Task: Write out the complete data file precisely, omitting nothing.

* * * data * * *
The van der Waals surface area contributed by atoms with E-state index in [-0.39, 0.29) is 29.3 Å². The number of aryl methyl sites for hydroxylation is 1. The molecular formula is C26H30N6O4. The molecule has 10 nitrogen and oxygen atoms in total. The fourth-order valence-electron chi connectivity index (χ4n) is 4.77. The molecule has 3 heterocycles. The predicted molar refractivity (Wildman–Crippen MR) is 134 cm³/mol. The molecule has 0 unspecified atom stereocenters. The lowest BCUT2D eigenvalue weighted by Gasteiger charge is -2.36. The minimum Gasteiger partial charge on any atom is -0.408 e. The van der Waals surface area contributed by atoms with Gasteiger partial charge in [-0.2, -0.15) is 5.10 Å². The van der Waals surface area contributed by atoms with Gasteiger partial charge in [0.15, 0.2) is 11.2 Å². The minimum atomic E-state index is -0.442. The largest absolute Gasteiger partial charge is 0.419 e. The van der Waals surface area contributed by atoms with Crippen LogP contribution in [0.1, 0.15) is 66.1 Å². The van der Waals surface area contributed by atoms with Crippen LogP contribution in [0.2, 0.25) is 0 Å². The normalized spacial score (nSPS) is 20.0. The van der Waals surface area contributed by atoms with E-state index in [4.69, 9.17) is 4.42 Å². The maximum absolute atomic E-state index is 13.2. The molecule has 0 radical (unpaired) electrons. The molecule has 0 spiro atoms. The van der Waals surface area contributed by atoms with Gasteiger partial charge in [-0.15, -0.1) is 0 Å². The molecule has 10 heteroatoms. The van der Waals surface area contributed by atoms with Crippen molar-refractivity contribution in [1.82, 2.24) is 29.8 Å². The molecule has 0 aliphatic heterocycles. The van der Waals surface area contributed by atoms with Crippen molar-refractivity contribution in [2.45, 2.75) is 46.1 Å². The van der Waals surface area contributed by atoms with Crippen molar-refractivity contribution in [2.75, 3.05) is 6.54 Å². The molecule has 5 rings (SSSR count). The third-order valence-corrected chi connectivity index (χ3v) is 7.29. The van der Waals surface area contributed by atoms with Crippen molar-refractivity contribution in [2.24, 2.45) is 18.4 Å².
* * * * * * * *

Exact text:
The van der Waals surface area contributed by atoms with E-state index in [-0.39, 0.29) is 29.3 Å². The number of aryl methyl sites for hydroxylation is 1. The molecular formula is C26H30N6O4. The molecule has 10 nitrogen and oxygen atoms in total. The fourth-order valence-electron chi connectivity index (χ4n) is 4.77. The molecule has 3 heterocycles. The predicted molar refractivity (Wildman–Crippen MR) is 134 cm³/mol. The molecule has 0 unspecified atom stereocenters. The lowest BCUT2D eigenvalue weighted by Gasteiger charge is -2.36. The minimum Gasteiger partial charge on any atom is -0.408 e. The van der Waals surface area contributed by atoms with Gasteiger partial charge in [-0.2, -0.15) is 5.10 Å². The van der Waals surface area contributed by atoms with Gasteiger partial charge in [0.15, 0.2) is 11.2 Å². The minimum atomic E-state index is -0.442. The largest absolute Gasteiger partial charge is 0.419 e. The van der Waals surface area contributed by atoms with Crippen LogP contribution in [0.1, 0.15) is 66.1 Å². The van der Waals surface area contributed by atoms with Crippen LogP contribution in [0.2, 0.25) is 0 Å². The normalized spacial score (nSPS) is 20.0. The van der Waals surface area contributed by atoms with E-state index in [4.69, 9.17) is 4.42 Å². The maximum absolute atomic E-state index is 13.2. The molecule has 0 radical (unpaired) electrons. The molecule has 0 spiro atoms. The van der Waals surface area contributed by atoms with Gasteiger partial charge in [-0.15, -0.1) is 0 Å². The molecule has 10 heteroatoms. The van der Waals surface area contributed by atoms with Crippen molar-refractivity contribution in [1.82, 2.24) is 29.8 Å². The molecule has 0 aliphatic heterocycles. The van der Waals surface area contributed by atoms with Crippen molar-refractivity contribution in [2.45, 2.75) is 46.1 Å². The van der Waals surface area contributed by atoms with Crippen molar-refractivity contribution in [2.75, 3.05) is 6.54 Å². The molecule has 5 rings (SSSR count). The third-order valence-corrected chi connectivity index (χ3v) is 7.29. The van der Waals surface area contributed by atoms with Crippen molar-refractivity contribution in [2.24, 2.45) is 18.4 Å².